The darkest truth about 2024 is that roughly half the country will choose Trump, and while some of them may be doing so as a childish protest vote against assorted random bugaboos, some other portion will be voting for Trump precisely because they prefer his stated vision for America.
Eventually, we will have to figure out how to perpetuate our liberal society with this cohort.
But not yet. First, we have to navigate 2024. And to do that, I want to give you a map and a stopwatch.
This edition of The Triad is unlocked, please feel free to share it.
1. The Future Is Now
For starters: Don’t get caught thinking that Election Day is far away and that anything could happen.
It’s 307 days. That’s 44 weeks.
Think about the rhythm of events and news cycles. That’s not a lot of opportunities for the electoral dynamics to change. It’s not a lot of time for any changes that do occur to filter all the way through the electorate.
Within that allotment, there are some built-in moments that will arrive on a predetermined schedule. This schedule is our map.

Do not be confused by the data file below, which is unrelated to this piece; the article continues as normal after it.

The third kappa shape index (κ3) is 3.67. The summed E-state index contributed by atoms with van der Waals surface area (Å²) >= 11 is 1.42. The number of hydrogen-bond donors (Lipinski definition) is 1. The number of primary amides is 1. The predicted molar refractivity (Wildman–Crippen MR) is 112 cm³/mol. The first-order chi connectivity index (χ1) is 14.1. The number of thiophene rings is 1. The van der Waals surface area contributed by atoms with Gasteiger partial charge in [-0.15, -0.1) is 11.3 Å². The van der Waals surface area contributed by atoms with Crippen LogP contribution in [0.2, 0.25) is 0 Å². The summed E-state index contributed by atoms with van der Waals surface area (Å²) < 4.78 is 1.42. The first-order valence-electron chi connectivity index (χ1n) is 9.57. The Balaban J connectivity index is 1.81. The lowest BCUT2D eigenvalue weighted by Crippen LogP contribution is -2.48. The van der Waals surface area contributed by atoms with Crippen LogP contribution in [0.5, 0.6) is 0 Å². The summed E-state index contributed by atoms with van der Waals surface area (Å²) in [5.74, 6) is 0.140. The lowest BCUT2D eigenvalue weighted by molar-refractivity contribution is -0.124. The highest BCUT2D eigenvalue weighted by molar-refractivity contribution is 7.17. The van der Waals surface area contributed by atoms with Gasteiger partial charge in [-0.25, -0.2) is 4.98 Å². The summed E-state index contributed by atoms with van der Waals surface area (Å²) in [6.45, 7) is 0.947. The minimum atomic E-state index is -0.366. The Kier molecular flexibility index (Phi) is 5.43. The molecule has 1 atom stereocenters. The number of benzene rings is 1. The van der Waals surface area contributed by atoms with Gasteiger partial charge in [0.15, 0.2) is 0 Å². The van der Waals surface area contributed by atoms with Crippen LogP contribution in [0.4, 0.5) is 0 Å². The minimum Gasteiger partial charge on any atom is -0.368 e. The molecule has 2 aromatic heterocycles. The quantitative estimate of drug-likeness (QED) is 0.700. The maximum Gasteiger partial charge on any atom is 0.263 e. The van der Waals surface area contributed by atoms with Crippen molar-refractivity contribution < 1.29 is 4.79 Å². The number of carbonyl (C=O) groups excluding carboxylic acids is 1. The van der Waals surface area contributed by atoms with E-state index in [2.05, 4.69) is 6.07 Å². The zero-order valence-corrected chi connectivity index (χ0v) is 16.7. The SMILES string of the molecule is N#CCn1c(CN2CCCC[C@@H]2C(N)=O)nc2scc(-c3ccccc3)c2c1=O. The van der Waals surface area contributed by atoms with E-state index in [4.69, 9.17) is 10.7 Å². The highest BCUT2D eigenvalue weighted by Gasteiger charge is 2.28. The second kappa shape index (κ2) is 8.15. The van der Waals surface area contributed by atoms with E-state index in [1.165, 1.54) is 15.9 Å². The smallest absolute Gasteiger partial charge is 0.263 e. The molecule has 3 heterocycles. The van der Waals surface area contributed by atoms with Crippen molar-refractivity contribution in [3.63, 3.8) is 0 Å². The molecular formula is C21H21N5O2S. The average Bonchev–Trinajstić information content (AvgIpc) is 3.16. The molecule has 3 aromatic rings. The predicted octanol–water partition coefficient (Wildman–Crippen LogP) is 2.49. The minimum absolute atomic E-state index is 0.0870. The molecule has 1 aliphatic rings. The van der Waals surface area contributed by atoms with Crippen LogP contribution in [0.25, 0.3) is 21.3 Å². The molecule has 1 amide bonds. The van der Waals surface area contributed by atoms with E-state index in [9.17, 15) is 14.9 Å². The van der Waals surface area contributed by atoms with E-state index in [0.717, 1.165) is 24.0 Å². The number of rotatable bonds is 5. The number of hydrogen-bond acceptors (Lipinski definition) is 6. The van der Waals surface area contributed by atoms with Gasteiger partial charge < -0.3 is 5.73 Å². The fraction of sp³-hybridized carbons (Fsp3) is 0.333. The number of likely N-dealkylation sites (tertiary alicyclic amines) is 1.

January 15, 13 days to go: Iowa will caucus and Donald Trump will be the winner. He has been polling above 50 percent for the last two weeks and has never led by fewer than 20 points in the polling average.
All of the 2022 strategies for a Republican alternative to defeat Trump presupposed Ron DeSantis beating him in Iowa. This will not happen.
Not only will Trump win, he will win by double digits. Trump’s margin of victory will likely be the largest in the history of the Republican caucus.
Think about every Republican presidential nominee since 1976. Who do you think was the most dominant primary candidate? Reagan in 1980? George W. Bush in 2000?
Now understand that after Iowa, Trump will be an order of magnitude stronger than either of them were. His margin of victory in Iowa will functionally end the primary process and begin the consolidation phase.
January 23, 21 days to go: New Hampshire Republicans will vote and Trump will win this contest, too.
Trump has led every single New Hampshire poll this cycle. His lead has never been under double digits. His current margin is +21 over the second-place candidate; that position will improve following his victory in Iowa.